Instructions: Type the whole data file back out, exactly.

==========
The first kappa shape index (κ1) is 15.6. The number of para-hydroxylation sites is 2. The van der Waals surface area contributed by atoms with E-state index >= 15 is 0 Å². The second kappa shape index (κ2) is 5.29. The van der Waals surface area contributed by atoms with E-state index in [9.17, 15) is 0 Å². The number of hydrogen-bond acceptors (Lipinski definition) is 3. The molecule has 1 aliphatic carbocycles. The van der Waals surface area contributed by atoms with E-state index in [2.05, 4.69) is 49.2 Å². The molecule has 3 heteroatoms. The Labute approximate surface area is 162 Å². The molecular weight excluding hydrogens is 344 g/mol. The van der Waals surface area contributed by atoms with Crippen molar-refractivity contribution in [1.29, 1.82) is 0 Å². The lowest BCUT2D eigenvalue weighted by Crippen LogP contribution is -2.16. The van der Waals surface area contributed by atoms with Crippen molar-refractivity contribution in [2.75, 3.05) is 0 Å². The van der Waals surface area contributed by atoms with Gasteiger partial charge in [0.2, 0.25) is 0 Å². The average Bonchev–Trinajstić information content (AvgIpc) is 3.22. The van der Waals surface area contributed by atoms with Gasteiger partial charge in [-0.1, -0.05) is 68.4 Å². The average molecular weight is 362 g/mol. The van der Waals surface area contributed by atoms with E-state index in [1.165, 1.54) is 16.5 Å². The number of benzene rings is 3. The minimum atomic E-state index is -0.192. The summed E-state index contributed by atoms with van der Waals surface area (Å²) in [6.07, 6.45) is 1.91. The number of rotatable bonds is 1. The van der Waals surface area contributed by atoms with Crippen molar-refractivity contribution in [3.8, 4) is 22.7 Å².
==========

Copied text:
The first kappa shape index (κ1) is 15.6. The number of para-hydroxylation sites is 2. The van der Waals surface area contributed by atoms with E-state index >= 15 is 0 Å². The second kappa shape index (κ2) is 5.29. The van der Waals surface area contributed by atoms with E-state index in [9.17, 15) is 0 Å². The number of hydrogen-bond acceptors (Lipinski definition) is 3. The molecule has 1 aliphatic carbocycles. The van der Waals surface area contributed by atoms with E-state index in [2.05, 4.69) is 49.2 Å². The molecule has 3 heteroatoms. The Labute approximate surface area is 162 Å². The molecular weight excluding hydrogens is 344 g/mol. The van der Waals surface area contributed by atoms with Crippen molar-refractivity contribution in [1.29, 1.82) is 0 Å². The lowest BCUT2D eigenvalue weighted by Crippen LogP contribution is -2.16. The van der Waals surface area contributed by atoms with Crippen molar-refractivity contribution in [2.75, 3.05) is 0 Å². The van der Waals surface area contributed by atoms with Gasteiger partial charge in [0.2, 0.25) is 0 Å². The average Bonchev–Trinajstić information content (AvgIpc) is 3.22. The van der Waals surface area contributed by atoms with Gasteiger partial charge in [-0.1, -0.05) is 68.4 Å². The average molecular weight is 362 g/mol. The van der Waals surface area contributed by atoms with E-state index in [1.165, 1.54) is 16.5 Å². The number of benzene rings is 3. The minimum atomic E-state index is -0.192. The summed E-state index contributed by atoms with van der Waals surface area (Å²) in [6.07, 6.45) is 1.91. The number of rotatable bonds is 1. The van der Waals surface area contributed by atoms with Crippen molar-refractivity contribution in [3.8, 4) is 22.7 Å².